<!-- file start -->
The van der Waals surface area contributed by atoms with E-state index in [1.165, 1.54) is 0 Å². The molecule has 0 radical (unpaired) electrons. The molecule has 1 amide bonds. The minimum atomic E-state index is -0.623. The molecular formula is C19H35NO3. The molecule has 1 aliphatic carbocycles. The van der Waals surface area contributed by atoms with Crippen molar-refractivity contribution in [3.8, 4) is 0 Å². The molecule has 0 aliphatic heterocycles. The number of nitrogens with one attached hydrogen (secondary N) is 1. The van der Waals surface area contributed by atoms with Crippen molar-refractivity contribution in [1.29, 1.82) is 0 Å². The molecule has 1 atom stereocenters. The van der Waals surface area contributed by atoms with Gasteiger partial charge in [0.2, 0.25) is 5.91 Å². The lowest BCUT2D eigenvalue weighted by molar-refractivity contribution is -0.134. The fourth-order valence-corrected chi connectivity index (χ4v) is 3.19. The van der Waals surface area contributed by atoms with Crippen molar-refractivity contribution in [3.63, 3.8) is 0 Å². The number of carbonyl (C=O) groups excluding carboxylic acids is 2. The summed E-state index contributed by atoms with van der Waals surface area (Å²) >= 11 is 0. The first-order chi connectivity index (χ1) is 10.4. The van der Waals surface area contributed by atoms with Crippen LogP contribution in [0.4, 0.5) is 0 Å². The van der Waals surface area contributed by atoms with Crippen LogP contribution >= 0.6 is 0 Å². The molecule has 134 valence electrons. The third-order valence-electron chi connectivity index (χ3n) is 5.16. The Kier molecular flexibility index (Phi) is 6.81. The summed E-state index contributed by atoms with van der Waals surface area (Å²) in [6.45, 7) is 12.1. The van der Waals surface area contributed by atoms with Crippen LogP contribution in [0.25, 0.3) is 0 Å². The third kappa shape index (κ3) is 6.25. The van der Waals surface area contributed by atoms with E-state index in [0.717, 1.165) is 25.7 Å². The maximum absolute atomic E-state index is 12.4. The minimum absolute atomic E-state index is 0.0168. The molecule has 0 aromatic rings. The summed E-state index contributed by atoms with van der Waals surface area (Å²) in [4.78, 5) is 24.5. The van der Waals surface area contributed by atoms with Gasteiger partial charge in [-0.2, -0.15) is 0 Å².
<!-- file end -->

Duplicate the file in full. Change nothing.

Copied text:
The van der Waals surface area contributed by atoms with E-state index in [1.165, 1.54) is 0 Å². The molecule has 0 radical (unpaired) electrons. The molecule has 1 amide bonds. The minimum atomic E-state index is -0.623. The molecular formula is C19H35NO3. The molecule has 1 aliphatic carbocycles. The van der Waals surface area contributed by atoms with Crippen molar-refractivity contribution in [3.8, 4) is 0 Å². The molecule has 0 aliphatic heterocycles. The number of nitrogens with one attached hydrogen (secondary N) is 1. The van der Waals surface area contributed by atoms with Crippen molar-refractivity contribution in [1.29, 1.82) is 0 Å². The molecule has 1 atom stereocenters. The van der Waals surface area contributed by atoms with Gasteiger partial charge in [0.2, 0.25) is 5.91 Å². The lowest BCUT2D eigenvalue weighted by molar-refractivity contribution is -0.134. The fourth-order valence-corrected chi connectivity index (χ4v) is 3.19. The van der Waals surface area contributed by atoms with Crippen molar-refractivity contribution in [3.63, 3.8) is 0 Å². The number of carbonyl (C=O) groups excluding carboxylic acids is 2. The summed E-state index contributed by atoms with van der Waals surface area (Å²) >= 11 is 0. The first-order chi connectivity index (χ1) is 10.4. The van der Waals surface area contributed by atoms with Crippen LogP contribution in [0.4, 0.5) is 0 Å². The van der Waals surface area contributed by atoms with Crippen LogP contribution >= 0.6 is 0 Å². The molecule has 134 valence electrons. The third-order valence-electron chi connectivity index (χ3n) is 5.16. The Kier molecular flexibility index (Phi) is 6.81. The summed E-state index contributed by atoms with van der Waals surface area (Å²) in [6.45, 7) is 12.1. The van der Waals surface area contributed by atoms with Crippen LogP contribution in [0.25, 0.3) is 0 Å². The third kappa shape index (κ3) is 6.25. The van der Waals surface area contributed by atoms with E-state index in [0.717, 1.165) is 25.7 Å². The maximum absolute atomic E-state index is 12.4. The minimum absolute atomic E-state index is 0.0168. The molecule has 0 aromatic rings. The summed E-state index contributed by atoms with van der Waals surface area (Å²) in [4.78, 5) is 24.5. The van der Waals surface area contributed by atoms with Gasteiger partial charge in [-0.2, -0.15) is 0 Å².